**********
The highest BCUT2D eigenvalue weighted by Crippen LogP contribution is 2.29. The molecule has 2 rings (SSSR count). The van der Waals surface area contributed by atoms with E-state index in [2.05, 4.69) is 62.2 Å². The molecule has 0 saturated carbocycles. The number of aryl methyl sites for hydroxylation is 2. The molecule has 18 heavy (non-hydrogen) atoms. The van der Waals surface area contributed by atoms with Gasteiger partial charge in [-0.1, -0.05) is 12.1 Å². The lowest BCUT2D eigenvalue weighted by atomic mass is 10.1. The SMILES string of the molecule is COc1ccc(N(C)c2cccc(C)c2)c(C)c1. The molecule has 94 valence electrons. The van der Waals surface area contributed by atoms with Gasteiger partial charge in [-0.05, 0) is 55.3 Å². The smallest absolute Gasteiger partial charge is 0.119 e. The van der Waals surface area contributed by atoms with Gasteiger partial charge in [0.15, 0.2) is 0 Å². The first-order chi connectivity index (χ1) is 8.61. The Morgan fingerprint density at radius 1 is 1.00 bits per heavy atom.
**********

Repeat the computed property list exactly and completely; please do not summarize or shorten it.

The highest BCUT2D eigenvalue weighted by Crippen LogP contribution is 2.29. The molecule has 2 rings (SSSR count). The van der Waals surface area contributed by atoms with E-state index in [2.05, 4.69) is 62.2 Å². The molecule has 0 saturated carbocycles. The number of aryl methyl sites for hydroxylation is 2. The molecule has 18 heavy (non-hydrogen) atoms. The van der Waals surface area contributed by atoms with Gasteiger partial charge in [-0.1, -0.05) is 12.1 Å². The lowest BCUT2D eigenvalue weighted by atomic mass is 10.1. The SMILES string of the molecule is COc1ccc(N(C)c2cccc(C)c2)c(C)c1. The molecule has 94 valence electrons. The van der Waals surface area contributed by atoms with Gasteiger partial charge in [-0.05, 0) is 55.3 Å². The smallest absolute Gasteiger partial charge is 0.119 e. The van der Waals surface area contributed by atoms with Gasteiger partial charge in [0.15, 0.2) is 0 Å². The first-order chi connectivity index (χ1) is 8.61. The Morgan fingerprint density at radius 1 is 1.00 bits per heavy atom.